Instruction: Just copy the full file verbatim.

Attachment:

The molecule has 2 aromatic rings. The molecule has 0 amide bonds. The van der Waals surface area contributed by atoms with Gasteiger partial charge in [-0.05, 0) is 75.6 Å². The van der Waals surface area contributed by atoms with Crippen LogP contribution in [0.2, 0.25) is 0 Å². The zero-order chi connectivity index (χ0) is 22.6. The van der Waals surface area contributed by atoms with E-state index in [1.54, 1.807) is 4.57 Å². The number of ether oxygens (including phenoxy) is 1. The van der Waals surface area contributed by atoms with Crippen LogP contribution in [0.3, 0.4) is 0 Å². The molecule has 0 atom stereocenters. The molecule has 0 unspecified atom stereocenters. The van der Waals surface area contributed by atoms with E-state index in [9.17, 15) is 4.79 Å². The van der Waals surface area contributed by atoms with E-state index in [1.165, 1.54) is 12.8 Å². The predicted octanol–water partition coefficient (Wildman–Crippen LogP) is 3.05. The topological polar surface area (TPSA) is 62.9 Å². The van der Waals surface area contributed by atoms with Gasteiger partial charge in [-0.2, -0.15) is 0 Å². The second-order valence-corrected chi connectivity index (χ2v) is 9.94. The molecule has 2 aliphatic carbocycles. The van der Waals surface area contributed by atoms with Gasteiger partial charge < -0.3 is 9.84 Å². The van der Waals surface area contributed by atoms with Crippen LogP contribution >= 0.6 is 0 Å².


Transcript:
The molecule has 2 aromatic rings. The molecule has 0 amide bonds. The van der Waals surface area contributed by atoms with Gasteiger partial charge in [-0.05, 0) is 75.6 Å². The van der Waals surface area contributed by atoms with Crippen LogP contribution in [0.2, 0.25) is 0 Å². The zero-order chi connectivity index (χ0) is 22.6. The van der Waals surface area contributed by atoms with E-state index in [1.54, 1.807) is 4.57 Å². The number of ether oxygens (including phenoxy) is 1. The van der Waals surface area contributed by atoms with Crippen LogP contribution in [0.3, 0.4) is 0 Å². The molecule has 0 atom stereocenters. The molecule has 0 unspecified atom stereocenters. The van der Waals surface area contributed by atoms with E-state index in [9.17, 15) is 4.79 Å². The van der Waals surface area contributed by atoms with E-state index in [1.165, 1.54) is 12.8 Å². The predicted octanol–water partition coefficient (Wildman–Crippen LogP) is 3.05. The topological polar surface area (TPSA) is 62.9 Å². The van der Waals surface area contributed by atoms with Gasteiger partial charge in [-0.2, -0.15) is 0 Å². The second-order valence-corrected chi connectivity index (χ2v) is 9.94. The molecule has 2 aliphatic carbocycles. The van der Waals surface area contributed by atoms with Gasteiger partial charge < -0.3 is 9.84 Å². The van der Waals surface area contributed by atoms with Crippen LogP contribution >= 0.6 is 0 Å².